Supplementary Material for: Pre-Transplant Weight Loss and Survival after Kidney Transplantation
datasetposted on 25.07.2015, 00:00 by Huang E., Bunnapradist S.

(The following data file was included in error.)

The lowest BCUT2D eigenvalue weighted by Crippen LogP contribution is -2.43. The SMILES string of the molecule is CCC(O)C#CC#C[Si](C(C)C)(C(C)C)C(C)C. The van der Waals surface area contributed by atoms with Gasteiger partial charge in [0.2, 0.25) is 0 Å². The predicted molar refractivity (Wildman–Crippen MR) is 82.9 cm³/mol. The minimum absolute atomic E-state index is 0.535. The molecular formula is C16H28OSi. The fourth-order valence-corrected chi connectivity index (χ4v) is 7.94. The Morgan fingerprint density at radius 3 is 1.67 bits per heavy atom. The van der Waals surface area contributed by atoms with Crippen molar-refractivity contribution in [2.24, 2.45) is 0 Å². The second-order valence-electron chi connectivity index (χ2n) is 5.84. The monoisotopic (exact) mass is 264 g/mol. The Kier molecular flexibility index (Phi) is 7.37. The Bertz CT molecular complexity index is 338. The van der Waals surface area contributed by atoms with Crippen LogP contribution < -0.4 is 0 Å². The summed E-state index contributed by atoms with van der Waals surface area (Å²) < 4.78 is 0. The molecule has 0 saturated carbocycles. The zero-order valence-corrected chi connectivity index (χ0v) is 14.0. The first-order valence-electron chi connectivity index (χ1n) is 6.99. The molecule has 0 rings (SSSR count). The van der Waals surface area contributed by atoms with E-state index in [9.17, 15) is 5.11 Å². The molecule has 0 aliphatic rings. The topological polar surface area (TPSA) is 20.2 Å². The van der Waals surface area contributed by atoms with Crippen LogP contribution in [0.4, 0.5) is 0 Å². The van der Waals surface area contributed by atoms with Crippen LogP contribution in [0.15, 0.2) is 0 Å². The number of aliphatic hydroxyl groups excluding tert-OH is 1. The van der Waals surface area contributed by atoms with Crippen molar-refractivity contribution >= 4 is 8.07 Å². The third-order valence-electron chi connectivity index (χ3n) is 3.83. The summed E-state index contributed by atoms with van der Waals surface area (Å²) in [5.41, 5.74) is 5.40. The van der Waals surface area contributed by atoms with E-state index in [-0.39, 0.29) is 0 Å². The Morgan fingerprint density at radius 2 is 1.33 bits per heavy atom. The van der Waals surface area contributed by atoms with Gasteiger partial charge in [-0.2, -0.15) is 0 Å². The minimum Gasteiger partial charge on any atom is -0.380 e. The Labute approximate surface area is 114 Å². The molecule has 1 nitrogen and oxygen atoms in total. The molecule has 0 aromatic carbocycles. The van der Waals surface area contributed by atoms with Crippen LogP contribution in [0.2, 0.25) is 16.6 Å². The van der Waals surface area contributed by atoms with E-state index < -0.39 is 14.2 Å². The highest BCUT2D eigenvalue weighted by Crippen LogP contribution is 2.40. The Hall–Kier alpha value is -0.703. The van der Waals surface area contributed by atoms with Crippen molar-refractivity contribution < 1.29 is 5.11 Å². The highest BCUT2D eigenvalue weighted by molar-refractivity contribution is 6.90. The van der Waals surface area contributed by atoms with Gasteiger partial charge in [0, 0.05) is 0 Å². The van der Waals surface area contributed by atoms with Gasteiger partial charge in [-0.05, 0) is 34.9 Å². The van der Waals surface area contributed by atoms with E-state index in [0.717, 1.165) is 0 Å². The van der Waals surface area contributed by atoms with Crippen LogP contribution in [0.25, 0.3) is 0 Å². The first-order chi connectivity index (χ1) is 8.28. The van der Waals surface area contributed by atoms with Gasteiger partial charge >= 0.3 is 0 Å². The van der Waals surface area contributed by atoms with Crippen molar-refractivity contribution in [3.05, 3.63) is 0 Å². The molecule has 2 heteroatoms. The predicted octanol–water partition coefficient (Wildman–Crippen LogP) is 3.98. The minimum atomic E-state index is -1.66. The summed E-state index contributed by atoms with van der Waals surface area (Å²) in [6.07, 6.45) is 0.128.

Background/Aims: We examined post-transplant survival among obese kidney candidates who were temporarily designated waitlist inactive (status 7) due to their weight. Methods: Using OPTN/United Network for Organ Sharing data, patient and graft survival of adult status 7 recipients with a registration body mass index (BMI) ≥30 kg/m2 (n = 328) were compared to all others (controls; n = 74,066). Status 7 recipients were then matched to controls to assess whether pre-transplant weight loss was associated with a survival benefit. Results: Median BMI at registration (38 vs. 27 kg/m2, p < 0.001) and transplant (36 vs. 27 kg/m2, p < 0.001) and reduction in BMI while waitlisted (-5.0 vs. 0.0%, p < 0.001) were higher among status 7 than controls. Patient (status 7: 87.3%; control: 89.3%; p = 0.90) and graft survival (status 7: 82.9%; control: 81.6%; p = 0.75) were similar over 4 years. There was no association between status 7 and mortality (HR 0.96, 95% CI 0.59-1.57) or graft loss (HR 0.95, 95% CI 0.66-1.38) in the overall population nor between matched status 7 recipients and controls (patient survival: 86.0 vs. 87.5%, p = 0.20; graft survival: 82.6 vs. 77.2%, p = 0.61). Conclusion: Among obese status 7 kidney candidates previously considered too obese for transplant, patient and graft survival were comparable to the general transplant population. No difference in survival was observed with pre-transplant weight loss.